In The White Lion Hotel v James [2021] EWCA Civ 31 the Court of Appeal considered the ambit of the well-known authorities on ‘obvious risks’ in the context of occupiers’ liability, and the proper approach to section 2(5) of the Occupiers’ Liability Act 1957.


HHJ Cotter QC at first instance gave judgment for the Claimant, the widow and personal representative of the deceased, in respect of an accident which was found to have been caused by the Defendant’s breach of duty under section 2 of the Occupiers’ Liability Act 1957. The brief circumstances of the accident were as follows. On 5 July 2015 the deceased was a guest at the Defendant’s hotel. Whilst sitting on the windowsill in his room and leaning out of the sash window the deceased fell two stories to his death.

The Defendant had pleaded guilty to a breach of section 3(1) of the Health and Safety at Work etc. Act 1974 in respect of the window, which it was accepted had posed a foreseeable risk of harm. Judgment was entered subject to a finding of contributory negligence of 60%. Permission to appeal was granted to the Defendant.

Grounds of Appeal – Voluntary Acceptance of Risk Principle

The relevant ground of appeal for the purpose of this blog is whether the judge failed to apply the principle that a person of full age and capacity who chooses to run an obvious risk cannot found an action against a Defendant on the basis that the latter has either permitted him to do so, or not prevented him from doing so. Reliance was placed on the ratio of Tomlinson v Congleton Borough Council [2004] 1 AC 46, Edwards v Sutton London Borough Council [2017] PIQR P2 and Geary v JD Weatherspoon [2011] EWHC 1506 (QB).

Outcome – No General Principle

In the leading judgment of Nicola Davies LJ, the Court of Appeal rejected the existence of a general principle that a person of full age and capacity who chooses to run an obvious risk cannot ground an action for damages on the basis of the Defendant’s failures, noting that it was not borne out by the authorities relied upon. Rather, the Court found at [83] that:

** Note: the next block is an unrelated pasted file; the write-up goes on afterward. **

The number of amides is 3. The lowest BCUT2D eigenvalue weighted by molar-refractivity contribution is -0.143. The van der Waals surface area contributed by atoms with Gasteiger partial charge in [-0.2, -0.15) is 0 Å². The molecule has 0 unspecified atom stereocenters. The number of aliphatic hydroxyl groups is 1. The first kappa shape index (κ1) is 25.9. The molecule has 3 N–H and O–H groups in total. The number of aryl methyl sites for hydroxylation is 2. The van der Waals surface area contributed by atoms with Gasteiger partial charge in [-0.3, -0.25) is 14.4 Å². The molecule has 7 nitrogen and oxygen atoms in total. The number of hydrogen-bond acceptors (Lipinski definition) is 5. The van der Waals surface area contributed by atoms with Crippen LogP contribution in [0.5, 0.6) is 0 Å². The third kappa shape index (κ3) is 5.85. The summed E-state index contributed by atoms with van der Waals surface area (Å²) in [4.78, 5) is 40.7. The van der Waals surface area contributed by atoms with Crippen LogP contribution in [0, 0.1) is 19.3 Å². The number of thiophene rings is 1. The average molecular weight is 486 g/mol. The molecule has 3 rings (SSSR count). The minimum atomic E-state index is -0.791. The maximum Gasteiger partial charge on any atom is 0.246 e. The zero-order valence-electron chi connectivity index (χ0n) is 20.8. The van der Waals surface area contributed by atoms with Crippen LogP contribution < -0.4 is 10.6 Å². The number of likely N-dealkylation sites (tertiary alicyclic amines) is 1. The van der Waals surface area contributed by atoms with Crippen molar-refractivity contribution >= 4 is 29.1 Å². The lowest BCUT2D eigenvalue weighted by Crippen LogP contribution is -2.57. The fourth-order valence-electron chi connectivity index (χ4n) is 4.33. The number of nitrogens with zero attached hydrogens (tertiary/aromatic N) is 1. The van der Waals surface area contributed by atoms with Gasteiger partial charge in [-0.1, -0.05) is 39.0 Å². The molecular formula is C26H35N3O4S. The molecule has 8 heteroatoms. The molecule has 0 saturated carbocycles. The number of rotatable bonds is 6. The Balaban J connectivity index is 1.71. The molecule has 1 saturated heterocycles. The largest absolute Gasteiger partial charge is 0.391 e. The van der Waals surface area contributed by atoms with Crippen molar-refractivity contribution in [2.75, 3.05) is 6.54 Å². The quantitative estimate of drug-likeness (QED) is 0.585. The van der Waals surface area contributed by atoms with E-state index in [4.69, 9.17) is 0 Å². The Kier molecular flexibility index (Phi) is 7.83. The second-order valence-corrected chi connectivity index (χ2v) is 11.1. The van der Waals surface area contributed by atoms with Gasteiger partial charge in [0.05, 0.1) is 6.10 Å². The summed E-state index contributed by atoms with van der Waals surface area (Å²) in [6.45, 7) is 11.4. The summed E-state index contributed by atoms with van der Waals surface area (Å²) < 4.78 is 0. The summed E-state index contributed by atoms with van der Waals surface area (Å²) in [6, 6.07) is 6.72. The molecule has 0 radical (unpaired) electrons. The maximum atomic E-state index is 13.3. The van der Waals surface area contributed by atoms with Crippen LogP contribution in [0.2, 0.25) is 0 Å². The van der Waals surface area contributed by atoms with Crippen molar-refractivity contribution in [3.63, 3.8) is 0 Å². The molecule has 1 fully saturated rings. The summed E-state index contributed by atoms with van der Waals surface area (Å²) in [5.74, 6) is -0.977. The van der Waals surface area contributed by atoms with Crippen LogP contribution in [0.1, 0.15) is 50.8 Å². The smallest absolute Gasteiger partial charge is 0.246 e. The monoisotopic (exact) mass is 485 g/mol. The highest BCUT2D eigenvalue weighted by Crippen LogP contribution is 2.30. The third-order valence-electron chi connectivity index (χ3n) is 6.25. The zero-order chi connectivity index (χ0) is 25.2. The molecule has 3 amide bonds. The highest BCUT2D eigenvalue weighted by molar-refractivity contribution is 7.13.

What a claimant knew, and should reasonably have appreciated, about any risk he was running is relevant to that analysis and, in cases such as Edwards and Tomlinson, may be decisive. In other cases, a conscious decision by a claimant to run an obvious risk may, nevertheless, not outweigh other factors.


This interpretation could give rise to a situation whereby an obvious risk is consciously accepted but is outweighed by other factors, such that the risk falls within the ambit of the duty of care. But if an obvious risk is found to be consciously, or voluntarily, accepted then arguably section 2(5) of the 1957 Act bites whatever competing interests arose during the ‘ambit of the duty’ balancing exercise. It is difficult to see in what circumstances a claimant who has consciously accepted an obvious risk can be said to lack full knowledge of the nature and extent of such risk so as to deny a section 2(5) defence.

Of course, it is a different question whether the deceased in fact voluntarily accepted the risk, to which the extent of his knowledge and the obviousness of risk are both relevant factors. Clearly a less obvious danger is more likely to give rise to risks, the nature and extent of which may not be fully appreciated.

At the time of writing there is no further appeal contemplated, however, given the importance of the general principle denied by the Court of Appeal it may well be ripe for consideration by the Supreme Court.

To view the full judgment of the Court of Appeal, click here.